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An artist's rendering of a proposed development named ORCA, that calls for six residential towers, containing roughly 3,000 units, and one office tower, among other buildings.Courtesy of Safdie Architects

A provincial tribunal has struck a blow to Toronto’s plans to create a large Rail Deck Park in its downtown.

In a decision released Wednesday, the Local Planning Appeal Tribunal, or LPAT, approved a request by a group of private developers to allow building on the site, which spans 8.5 hectares (21 acres) above the rail corridor west of Union Station.

The private companies, led by Craft Developments, began to purchase the air rights over these tracks between Blue Jays Way and Bathurst Street in 2013. They have been working since then on proposals to deck over the tracks and construct a mixed-use development above.

More recently, the city launched its plan to transform the same area into an 8.5-hectare park, dubbed Rail Deck Park. While the city has not completed a detailed design for the park, it is prominently featured in the parks and open-space strategy of the city’s current downtown plan.

The developers dub their current plan ORCA. It calls for six residential towers containing roughly 3,000 units and one office tower, along with a long retail building and, along the southern half of the site, public open space that sits on top of the deck structure and a parking garage.

Their current proposal is designed by the prominent Israeli-Canadian architect Moshe Safdie, best known for Habitat 67 in Montreal, and landscape architects PWP.

Open this photo in gallery:

An artist’s rendering of the proposed Rail Deck Park between Bathurst Street and Blue Jays Way.

Last year, the city amended its official plan to designate the area above the tracks as parks and open space. It has referred to the ORCA proposal as “overdevelopment.” That city decision was initially upheld by the LPAT.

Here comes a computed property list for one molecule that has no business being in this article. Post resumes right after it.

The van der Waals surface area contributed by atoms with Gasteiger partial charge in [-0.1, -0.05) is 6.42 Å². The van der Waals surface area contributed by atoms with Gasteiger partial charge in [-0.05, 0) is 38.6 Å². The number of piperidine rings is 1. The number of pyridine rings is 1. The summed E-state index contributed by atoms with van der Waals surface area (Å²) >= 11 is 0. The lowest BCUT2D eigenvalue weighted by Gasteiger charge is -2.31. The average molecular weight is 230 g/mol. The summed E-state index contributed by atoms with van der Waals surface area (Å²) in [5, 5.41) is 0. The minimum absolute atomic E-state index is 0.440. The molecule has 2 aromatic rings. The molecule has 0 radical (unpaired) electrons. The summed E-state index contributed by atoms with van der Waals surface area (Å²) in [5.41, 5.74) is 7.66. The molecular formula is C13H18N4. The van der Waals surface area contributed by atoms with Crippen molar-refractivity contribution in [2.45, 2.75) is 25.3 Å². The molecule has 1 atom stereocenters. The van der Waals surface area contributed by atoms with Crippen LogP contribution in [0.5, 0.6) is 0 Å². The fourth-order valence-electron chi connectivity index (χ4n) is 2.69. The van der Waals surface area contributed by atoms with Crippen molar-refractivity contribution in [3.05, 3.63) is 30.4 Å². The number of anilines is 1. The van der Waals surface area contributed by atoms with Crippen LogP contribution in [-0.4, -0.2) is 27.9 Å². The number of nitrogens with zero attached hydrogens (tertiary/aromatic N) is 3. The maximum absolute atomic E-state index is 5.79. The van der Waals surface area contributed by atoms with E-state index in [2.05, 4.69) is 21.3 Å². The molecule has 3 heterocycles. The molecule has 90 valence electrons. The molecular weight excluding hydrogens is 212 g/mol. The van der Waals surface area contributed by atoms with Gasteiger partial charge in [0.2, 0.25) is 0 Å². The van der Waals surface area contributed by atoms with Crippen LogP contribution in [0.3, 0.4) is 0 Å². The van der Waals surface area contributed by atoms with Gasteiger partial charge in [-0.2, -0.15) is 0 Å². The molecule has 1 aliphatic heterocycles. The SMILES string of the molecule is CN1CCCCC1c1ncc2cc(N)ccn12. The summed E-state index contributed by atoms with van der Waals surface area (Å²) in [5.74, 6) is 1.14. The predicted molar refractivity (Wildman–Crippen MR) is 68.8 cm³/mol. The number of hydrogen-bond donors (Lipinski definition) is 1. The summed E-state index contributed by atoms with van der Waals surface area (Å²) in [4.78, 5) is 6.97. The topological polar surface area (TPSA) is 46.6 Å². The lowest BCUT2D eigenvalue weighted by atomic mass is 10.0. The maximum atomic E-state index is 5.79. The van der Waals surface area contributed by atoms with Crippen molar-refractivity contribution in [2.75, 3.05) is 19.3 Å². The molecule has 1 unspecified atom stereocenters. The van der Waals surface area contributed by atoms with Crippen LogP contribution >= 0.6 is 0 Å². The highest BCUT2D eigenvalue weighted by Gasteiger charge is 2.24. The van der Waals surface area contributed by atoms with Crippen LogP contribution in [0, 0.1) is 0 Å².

This week’s LPAT decision effectively overrules the previous one. It allows for development, though the precise details of any project would still undergo some city review.

The decision follows a nine-week hearing that concluded in March. Panel members wrote that the ORCA plan conforms with Ontario and city policies, largely rejecting the city’s arguments.

The decision is unusually critical of city staff who spoke at the hearing. The panel members cite a “combative approach” and a “regrettable tenor” in the testimony of city staff. “The direct evidence of the city’s witnesses was repeatedly and successfully challenged ... on almost all substantive points.” This included the city’s argument that the ORCA plan represents “overdevelopment.”

City Councillor Joe Cressy, who represents the area, said he was “deeply disappointed“ with the LPAT ruling. “While the city solicitor is reviewing the decision, I want to be clear that this will not stop my work to create new parkland and public spaces in our-fast growing city.”

Reached by e-mail, the developers said they were pleased by the decision. “Our focus will now be to collaborate with the city and the community,” said Robert Sabato, president of Craft-Kingsmen Rail Corp., “regarding the development of our lands.”

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